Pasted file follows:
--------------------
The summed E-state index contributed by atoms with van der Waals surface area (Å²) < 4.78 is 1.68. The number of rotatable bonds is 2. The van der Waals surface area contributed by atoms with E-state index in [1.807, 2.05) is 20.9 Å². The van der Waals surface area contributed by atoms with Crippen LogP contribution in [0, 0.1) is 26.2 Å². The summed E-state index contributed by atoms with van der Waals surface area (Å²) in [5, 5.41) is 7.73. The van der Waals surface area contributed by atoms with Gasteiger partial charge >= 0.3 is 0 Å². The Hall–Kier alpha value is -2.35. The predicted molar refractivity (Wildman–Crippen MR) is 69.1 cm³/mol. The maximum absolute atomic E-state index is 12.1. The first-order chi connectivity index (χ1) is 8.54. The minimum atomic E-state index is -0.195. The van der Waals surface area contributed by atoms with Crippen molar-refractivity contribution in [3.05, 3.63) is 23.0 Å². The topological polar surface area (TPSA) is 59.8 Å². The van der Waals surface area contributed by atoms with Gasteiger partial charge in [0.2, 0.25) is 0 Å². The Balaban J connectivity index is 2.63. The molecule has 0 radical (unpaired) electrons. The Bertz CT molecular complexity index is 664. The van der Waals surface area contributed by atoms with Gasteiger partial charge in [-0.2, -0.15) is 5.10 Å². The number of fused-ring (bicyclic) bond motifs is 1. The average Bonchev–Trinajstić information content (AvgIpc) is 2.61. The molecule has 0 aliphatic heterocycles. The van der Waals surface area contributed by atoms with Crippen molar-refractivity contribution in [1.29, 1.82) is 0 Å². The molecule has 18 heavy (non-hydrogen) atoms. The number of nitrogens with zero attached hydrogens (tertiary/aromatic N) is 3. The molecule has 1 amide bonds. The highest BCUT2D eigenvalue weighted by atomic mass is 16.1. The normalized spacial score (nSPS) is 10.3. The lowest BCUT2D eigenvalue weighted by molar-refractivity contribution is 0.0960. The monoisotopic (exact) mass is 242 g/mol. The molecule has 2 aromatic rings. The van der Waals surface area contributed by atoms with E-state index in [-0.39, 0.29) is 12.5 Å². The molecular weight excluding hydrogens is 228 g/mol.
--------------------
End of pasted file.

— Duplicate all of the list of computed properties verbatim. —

The summed E-state index contributed by atoms with van der Waals surface area (Å²) < 4.78 is 1.68. The number of rotatable bonds is 2. The van der Waals surface area contributed by atoms with E-state index in [1.807, 2.05) is 20.9 Å². The van der Waals surface area contributed by atoms with Crippen LogP contribution in [0, 0.1) is 26.2 Å². The summed E-state index contributed by atoms with van der Waals surface area (Å²) in [5, 5.41) is 7.73. The van der Waals surface area contributed by atoms with Gasteiger partial charge >= 0.3 is 0 Å². The Hall–Kier alpha value is -2.35. The predicted molar refractivity (Wildman–Crippen MR) is 69.1 cm³/mol. The maximum absolute atomic E-state index is 12.1. The first-order chi connectivity index (χ1) is 8.54. The minimum atomic E-state index is -0.195. The van der Waals surface area contributed by atoms with Crippen molar-refractivity contribution in [3.05, 3.63) is 23.0 Å². The topological polar surface area (TPSA) is 59.8 Å². The van der Waals surface area contributed by atoms with Gasteiger partial charge in [0.2, 0.25) is 0 Å². The Balaban J connectivity index is 2.63. The molecule has 0 radical (unpaired) electrons. The Bertz CT molecular complexity index is 664. The van der Waals surface area contributed by atoms with Gasteiger partial charge in [-0.2, -0.15) is 5.10 Å². The number of fused-ring (bicyclic) bond motifs is 1. The average Bonchev–Trinajstić information content (AvgIpc) is 2.61. The molecule has 0 aliphatic heterocycles. The van der Waals surface area contributed by atoms with Crippen molar-refractivity contribution in [1.29, 1.82) is 0 Å². The molecule has 18 heavy (non-hydrogen) atoms. The number of nitrogens with zero attached hydrogens (tertiary/aromatic N) is 3. The molecule has 1 amide bonds. The highest BCUT2D eigenvalue weighted by atomic mass is 16.1. The normalized spacial score (nSPS) is 10.3. The lowest BCUT2D eigenvalue weighted by molar-refractivity contribution is 0.0960. The monoisotopic (exact) mass is 242 g/mol. The molecule has 2 aromatic rings. The van der Waals surface area contributed by atoms with E-state index in [-0.39, 0.29) is 12.5 Å². The molecular weight excluding hydrogens is 228 g/mol.